Interview an older person about a significant moment from the past. Take careful notes and then (1) write a narrative about the event from the person's perspective or (2) write a nonfiction article titled “What You Should Know About [Event] from Someone Who Lived It.” Research your topic to fill in any missing information.

Multimedia alternative: Create a slideshow presentation using photos from the person's life and providing narration of events.

What’s More Important?

"Imagination is more important than knowledge." —Albert Einstein

How can this quotation be true? As a child, you spent much time immersed in imagination, but now you've spent many years pursuing knowledge. What's the relationship between imagination and knowledge? Write an essay that defines each term and tells how they relate. Explain Einstein's position but then state your own position, supporting it with reasons and evidence.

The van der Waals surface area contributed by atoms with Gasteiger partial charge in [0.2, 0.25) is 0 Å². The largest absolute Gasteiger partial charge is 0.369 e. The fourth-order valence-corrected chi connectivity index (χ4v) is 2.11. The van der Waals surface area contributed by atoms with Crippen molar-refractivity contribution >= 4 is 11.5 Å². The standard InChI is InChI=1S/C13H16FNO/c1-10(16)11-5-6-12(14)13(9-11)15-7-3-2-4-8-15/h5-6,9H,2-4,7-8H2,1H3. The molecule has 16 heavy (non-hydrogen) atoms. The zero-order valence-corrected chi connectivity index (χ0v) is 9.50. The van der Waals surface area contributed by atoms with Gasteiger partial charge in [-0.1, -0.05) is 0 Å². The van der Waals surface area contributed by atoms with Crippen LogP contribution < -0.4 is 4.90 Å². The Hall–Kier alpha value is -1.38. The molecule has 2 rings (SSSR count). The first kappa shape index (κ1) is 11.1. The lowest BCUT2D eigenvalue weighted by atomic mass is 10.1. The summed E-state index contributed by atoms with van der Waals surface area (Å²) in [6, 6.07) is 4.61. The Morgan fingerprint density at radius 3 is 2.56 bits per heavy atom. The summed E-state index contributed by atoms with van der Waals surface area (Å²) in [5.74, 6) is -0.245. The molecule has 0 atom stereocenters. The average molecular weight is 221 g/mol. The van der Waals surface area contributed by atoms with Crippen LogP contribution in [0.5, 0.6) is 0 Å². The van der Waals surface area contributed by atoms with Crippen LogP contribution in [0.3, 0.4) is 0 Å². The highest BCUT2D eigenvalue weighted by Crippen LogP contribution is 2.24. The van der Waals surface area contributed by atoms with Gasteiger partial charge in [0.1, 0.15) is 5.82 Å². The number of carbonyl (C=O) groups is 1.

Visual alternative: Create a poster that represents the relationship between imagination and knowledge.

4. Creativity

Student writing about baking
Thoughtful Learning

Managing a writing classroom can be like trying to make the perfect pot of chili for a table of 20. You know going into it that no single recipe will align with the taste preferences of every diner. However, through experience and experimentation, you discover certain essential ingredients will create a savory base, which your diners can supplement with a choice of accompaniments that suit their tastes—a dash of hot sauce here, a glob of sour cream there.